(Image-right: PRHaney, Wikimedia Commons)
- Centrifugation involves spinning tubes of heterogeneous mixtures at very high speeds, which forces part of the mixture to settle at the bottom of the tube.
- It can be used for separating solid particles from liquids, or for separating non-miscible liquids.
- After centrifugation, the top liquid layer can be carefully removed using a span class=”emphasis-1″>pipette.
- Examples include the separation of fat from milk and the separation of different components in blood (red blood cells, white blood cells and plasma).
A centrifuge spins mixtures at very high speeds to separate the components.
A laboratory centrifuge.
(Image: scotth23, Pixabay)
- Centrifugation can also be combined with sieving for separating liquids from solids.
- For example, washing machines and salad spinners combine centrifuging and sieving to remove excess water from clothes and salad greens.
A salad spinner combines centrifuging and sieving to clean salad greens.
(Image: Lymantria, Wikimedia Commons)
- Magnetic separation is a specialised method specifically used for separating magnetic materials, such as iron, from non-magnetic materials, such as soil and plastic.
- It is commonly used in the mining and recycling industries.
An example of using magnetic separation in the laboratory.
Giant electromagnets can be used to sort scrap metal from other materials.
(Image: Life-Of-Pix, Pixabay)
- Evaporation is used for recovering dissolved solids from solutions.
- The solution is either boiled or simply left uncovered, resulting in the evaporation of water and the crystallisation of solutes.
- For example, sea salt is recovered by the evaporation of sea water.
Laboratory set-up for evaporation using a Bunsen burner.
Large man-made salt ponds are used to evaporate sea water, leaving behind sea salt.
(Image: Barni1, Pixabay)
- Distillation is similar to evaporation, except that the evaporated substance, known as the distillate, is collected.
- The evaporated substance is passed through a tube known as a condenser, which is surrounded by cold water.
- The evaporated substance is cooled, causing it to condense back to a liquid so that it can be collected.
- Distillation can be used to separate liquids based on their differing boiling point.
- It is commonly used in producing petrol, alcohol and perfumes.
- Distillation can also be used to remove dissolved impurities from substances, such as in the purification of water.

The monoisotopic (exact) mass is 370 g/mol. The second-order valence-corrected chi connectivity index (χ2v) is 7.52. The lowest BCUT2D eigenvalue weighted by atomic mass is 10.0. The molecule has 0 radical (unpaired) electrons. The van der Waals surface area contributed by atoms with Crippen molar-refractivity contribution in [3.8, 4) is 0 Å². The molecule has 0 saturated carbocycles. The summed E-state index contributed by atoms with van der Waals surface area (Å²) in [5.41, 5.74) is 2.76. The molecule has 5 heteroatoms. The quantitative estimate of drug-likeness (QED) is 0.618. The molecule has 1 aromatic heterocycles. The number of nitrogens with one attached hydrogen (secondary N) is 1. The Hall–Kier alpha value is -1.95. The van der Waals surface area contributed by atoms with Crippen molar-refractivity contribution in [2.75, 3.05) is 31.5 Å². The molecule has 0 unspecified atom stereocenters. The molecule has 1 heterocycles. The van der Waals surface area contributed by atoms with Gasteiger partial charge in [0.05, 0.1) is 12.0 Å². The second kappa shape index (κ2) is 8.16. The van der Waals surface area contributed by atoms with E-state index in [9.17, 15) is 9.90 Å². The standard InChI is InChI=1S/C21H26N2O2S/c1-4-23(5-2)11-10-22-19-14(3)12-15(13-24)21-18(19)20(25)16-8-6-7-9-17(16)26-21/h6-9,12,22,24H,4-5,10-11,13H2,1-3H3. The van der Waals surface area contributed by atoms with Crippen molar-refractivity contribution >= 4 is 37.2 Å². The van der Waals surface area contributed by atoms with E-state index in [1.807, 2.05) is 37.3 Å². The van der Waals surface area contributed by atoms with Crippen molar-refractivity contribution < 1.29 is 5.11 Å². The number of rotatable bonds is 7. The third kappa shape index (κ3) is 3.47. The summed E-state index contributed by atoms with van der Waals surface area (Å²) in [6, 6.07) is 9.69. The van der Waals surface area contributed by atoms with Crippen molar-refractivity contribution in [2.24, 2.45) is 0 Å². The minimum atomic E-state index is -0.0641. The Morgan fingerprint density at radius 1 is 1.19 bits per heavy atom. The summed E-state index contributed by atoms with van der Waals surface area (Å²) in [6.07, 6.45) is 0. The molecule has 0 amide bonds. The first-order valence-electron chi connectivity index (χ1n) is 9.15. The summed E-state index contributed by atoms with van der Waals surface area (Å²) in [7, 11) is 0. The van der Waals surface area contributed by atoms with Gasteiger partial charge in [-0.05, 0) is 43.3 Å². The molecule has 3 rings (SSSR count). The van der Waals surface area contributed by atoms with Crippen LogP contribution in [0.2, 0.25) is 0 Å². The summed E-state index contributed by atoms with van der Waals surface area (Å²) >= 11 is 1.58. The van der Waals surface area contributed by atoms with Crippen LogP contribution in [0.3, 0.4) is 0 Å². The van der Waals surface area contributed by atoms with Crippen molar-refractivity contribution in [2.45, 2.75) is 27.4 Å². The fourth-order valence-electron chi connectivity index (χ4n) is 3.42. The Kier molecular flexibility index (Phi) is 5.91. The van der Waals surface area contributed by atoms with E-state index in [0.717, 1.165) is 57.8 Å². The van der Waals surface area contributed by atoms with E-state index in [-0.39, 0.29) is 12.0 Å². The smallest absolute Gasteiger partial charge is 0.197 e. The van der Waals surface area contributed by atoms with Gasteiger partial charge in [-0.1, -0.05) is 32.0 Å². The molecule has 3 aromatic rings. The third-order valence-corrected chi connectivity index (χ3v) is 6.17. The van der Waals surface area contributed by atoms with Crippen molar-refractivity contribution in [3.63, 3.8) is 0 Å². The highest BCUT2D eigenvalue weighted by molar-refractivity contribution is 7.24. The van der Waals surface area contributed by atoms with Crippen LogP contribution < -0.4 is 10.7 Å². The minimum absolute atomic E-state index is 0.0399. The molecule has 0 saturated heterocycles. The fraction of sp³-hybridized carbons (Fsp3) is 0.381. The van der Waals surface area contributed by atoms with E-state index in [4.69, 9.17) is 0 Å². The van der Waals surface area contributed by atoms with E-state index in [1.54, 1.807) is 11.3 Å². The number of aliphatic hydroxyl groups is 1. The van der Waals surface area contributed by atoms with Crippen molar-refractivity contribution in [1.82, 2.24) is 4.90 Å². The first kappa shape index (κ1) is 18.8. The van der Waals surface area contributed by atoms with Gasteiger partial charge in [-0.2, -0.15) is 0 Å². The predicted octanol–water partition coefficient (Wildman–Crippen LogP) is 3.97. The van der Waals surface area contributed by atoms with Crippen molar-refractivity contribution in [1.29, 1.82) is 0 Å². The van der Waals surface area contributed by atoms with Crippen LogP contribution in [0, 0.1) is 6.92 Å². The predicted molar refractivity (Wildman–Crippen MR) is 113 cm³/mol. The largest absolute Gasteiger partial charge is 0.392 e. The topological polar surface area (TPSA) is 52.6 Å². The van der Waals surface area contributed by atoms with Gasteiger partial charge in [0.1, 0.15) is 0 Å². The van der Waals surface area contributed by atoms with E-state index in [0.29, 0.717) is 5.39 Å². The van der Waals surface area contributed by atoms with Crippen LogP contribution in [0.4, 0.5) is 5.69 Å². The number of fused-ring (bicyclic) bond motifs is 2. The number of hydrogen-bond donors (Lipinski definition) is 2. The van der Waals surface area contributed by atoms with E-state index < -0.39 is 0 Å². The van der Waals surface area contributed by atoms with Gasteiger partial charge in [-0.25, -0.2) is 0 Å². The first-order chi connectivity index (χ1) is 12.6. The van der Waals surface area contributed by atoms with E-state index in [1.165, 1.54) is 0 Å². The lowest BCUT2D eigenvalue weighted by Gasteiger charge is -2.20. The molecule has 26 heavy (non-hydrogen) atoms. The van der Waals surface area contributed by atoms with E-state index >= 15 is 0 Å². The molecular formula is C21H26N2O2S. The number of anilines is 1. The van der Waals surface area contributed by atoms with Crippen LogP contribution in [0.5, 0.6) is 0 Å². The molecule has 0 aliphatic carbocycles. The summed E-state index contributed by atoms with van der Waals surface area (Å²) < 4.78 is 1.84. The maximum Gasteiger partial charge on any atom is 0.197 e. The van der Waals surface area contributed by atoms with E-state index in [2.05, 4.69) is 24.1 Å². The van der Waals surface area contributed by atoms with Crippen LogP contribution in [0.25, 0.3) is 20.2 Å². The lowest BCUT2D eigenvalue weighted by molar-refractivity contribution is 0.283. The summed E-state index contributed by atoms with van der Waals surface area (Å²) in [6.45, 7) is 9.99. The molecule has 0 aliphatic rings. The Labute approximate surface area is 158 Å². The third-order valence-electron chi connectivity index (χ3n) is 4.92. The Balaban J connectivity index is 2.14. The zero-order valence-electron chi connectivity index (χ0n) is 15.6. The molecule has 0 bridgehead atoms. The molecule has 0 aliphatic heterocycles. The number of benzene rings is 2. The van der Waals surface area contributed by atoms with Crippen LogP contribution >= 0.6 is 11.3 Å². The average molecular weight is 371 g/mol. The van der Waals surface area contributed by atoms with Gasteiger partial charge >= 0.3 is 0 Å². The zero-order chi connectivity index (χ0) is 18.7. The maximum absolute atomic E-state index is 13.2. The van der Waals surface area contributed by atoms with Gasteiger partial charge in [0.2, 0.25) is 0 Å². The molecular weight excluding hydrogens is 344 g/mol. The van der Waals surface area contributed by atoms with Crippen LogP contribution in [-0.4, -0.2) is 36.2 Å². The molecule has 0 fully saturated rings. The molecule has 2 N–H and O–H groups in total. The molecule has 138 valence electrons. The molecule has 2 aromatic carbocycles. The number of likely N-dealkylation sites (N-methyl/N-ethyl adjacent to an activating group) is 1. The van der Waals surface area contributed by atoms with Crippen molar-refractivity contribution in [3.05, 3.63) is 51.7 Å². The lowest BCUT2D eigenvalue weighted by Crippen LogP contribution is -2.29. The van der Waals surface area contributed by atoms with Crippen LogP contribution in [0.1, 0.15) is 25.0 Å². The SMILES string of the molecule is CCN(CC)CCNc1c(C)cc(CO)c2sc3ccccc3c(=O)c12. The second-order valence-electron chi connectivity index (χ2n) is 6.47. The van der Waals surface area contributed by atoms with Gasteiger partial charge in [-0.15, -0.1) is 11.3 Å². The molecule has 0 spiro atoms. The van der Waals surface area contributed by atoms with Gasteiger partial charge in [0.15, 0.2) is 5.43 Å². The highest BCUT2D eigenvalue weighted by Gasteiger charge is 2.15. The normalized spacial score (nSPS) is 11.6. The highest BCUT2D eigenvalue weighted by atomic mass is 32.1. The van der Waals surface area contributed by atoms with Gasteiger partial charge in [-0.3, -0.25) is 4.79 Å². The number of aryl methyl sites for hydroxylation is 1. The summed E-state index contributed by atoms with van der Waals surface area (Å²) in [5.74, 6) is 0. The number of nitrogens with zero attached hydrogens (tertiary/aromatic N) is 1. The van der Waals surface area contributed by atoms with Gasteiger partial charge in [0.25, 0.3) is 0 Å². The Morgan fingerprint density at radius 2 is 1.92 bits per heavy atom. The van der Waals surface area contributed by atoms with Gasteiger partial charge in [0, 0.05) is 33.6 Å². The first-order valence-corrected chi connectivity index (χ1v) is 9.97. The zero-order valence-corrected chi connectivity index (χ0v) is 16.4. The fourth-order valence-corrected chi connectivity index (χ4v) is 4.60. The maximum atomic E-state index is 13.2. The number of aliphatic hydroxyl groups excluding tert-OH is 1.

Set-up for laboratory distillation.
Huge distillation columns are used to separate crude oil into a variety of components, including petrol, kerosene, engine oil and natural gas.
(Image: Luigi Chiesa, Wikimedia Commons)
- Chromatography is used to separate liquid or gas mixtures.
- It uses very small quantities as its purpose is primarily for identifying and analysing substances within a mixture, rather than separating mixtures to recover large amounts of their components.
- Some examples include drug testing of urine and blood samples, testing water samples for pollutants, and comparing a suspect’s sample with evidence found at a crime scene.
- Chromatography uses the principle of different affinities (attraction) of substances within a mixture to two separating substances, known as the stationary phase and the mobile phase.
- If you wanted to separate the different coloured pigments in a water-soluble marker pen, you could use a type of chromatography called paper chromatography.
- Draw a large dot on a piece of chromatography paper, then place that piece of paper in a beaker of water, with the dot slightly above the water as shown.
- The water will be absorbed by the paper and move through it. As it does, it will dissolve the pigments, causing them to move through the paper with the water. The different coloured pigments within the ink dot will move at different rates, causing them to separate out.
- Different types of ink will result in different pigment patterns, therefore different samples can be compared to see if they contain the same ink.
- In this example, the paper is the stationary phase as it doesn’t move. The water is the mobile phase as it does move.
- The pigment particles are attracted to both the paper and the water, but by different degrees. Particles that are more attracted to the water will migrate faster; particles that are more attracted to the paper will migrate slower.
Separation of ink by paper chromatography.
- The principles described in the paper chromatography example are fundamentally the same for all types of chromatography.
- Gas chromatography uses a gas as the mobile phase, which passes through a column containing the stationary phase, which is usually a non-absorbent solid or a viscous liquid.
- Liquid chromatography uses a liquid as the mobile phase, which passes through a column – usually at high pressure. The column contains the stationary phase, which is usually a porous solid.
High-performance liquid chromatography (HPLC) can detect trace amounts of substances in a sample.
(Image: Kjaergaard, Wikimedia Commons)
- Since mixtures are formed by the physical combining of substances, they can also be physically separated.
- The most appropriate technique for separating a mixture depends on the type of mixture and the physical properties of the components.
- Separation techniques take advantage of differing physical properties between the components of a mixture, such as: melting and boiling point, size of fragments, solubility, density, magnetism and other forms of attraction.
- Separation techniques can be divided into those that involve the separation of heterogeneous mixtures and those that involve the separation of homogeneous mixtures.
- Decanting involves separating a liquid (supernatant) from a solid (sediment) by gently pouring off the liquid.
- Sieving involves separating a mixture based on different sizes of components, where smaller fragments pass through holes in the sieve but large fragments do not.
- Filtration is a special form of sieving where filter paper is used to trap very fine solid particles (residue) from the rest of a liquid or gas mixture (filtrate).
- Separating funnels or used for separating liquids with different densities.
- Centrifugation separates heterogeneous mixtures by spinning them at very high speeds, which forces components to separate into layers.
- Magnetism can be used for separating magnetic materials from non-magnetic materials.
- Evaporation is used for recovering dissolved substances from solutions by evaporating the solvent and crystallising the solute.
- Distillation involves the evaporation of a liquid (distillate), which is then cooled and condensed back into a liquid, to be collected separately.
- Chromatography separates mixtures based on their differing levels of attraction to two different substances, known as the mobile phase and the stationary phase.
(Image: Simon, Pixabay)